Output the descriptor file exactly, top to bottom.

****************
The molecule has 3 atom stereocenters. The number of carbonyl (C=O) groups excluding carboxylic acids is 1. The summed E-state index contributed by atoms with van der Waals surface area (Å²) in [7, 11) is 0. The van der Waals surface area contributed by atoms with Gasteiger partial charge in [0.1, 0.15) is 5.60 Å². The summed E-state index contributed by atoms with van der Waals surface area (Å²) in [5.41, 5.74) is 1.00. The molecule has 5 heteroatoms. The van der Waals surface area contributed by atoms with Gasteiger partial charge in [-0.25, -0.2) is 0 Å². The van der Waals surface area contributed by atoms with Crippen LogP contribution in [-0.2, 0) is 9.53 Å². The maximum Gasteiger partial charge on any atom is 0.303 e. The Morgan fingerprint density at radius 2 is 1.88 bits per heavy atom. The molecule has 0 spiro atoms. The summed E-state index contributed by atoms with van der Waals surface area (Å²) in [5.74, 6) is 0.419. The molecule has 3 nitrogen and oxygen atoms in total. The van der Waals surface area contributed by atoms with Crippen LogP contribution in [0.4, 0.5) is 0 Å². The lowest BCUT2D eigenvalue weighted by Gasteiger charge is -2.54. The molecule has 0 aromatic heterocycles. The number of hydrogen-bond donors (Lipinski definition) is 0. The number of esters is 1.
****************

The molecule has 3 atom stereocenters. The number of carbonyl (C=O) groups excluding carboxylic acids is 1. The summed E-state index contributed by atoms with van der Waals surface area (Å²) in [7, 11) is 0. The van der Waals surface area contributed by atoms with Gasteiger partial charge in [0.1, 0.15) is 5.60 Å². The summed E-state index contributed by atoms with van der Waals surface area (Å²) in [5.41, 5.74) is 1.00. The molecule has 5 heteroatoms. The van der Waals surface area contributed by atoms with Gasteiger partial charge in [-0.25, -0.2) is 0 Å². The van der Waals surface area contributed by atoms with Crippen LogP contribution in [-0.2, 0) is 9.53 Å². The maximum Gasteiger partial charge on any atom is 0.303 e. The Morgan fingerprint density at radius 2 is 1.88 bits per heavy atom. The molecule has 0 spiro atoms. The summed E-state index contributed by atoms with van der Waals surface area (Å²) in [5.74, 6) is 0.419. The molecule has 3 nitrogen and oxygen atoms in total. The van der Waals surface area contributed by atoms with Crippen LogP contribution in [0.4, 0.5) is 0 Å². The lowest BCUT2D eigenvalue weighted by Gasteiger charge is -2.54. The molecule has 0 aromatic heterocycles. The number of hydrogen-bond donors (Lipinski definition) is 0. The number of esters is 1.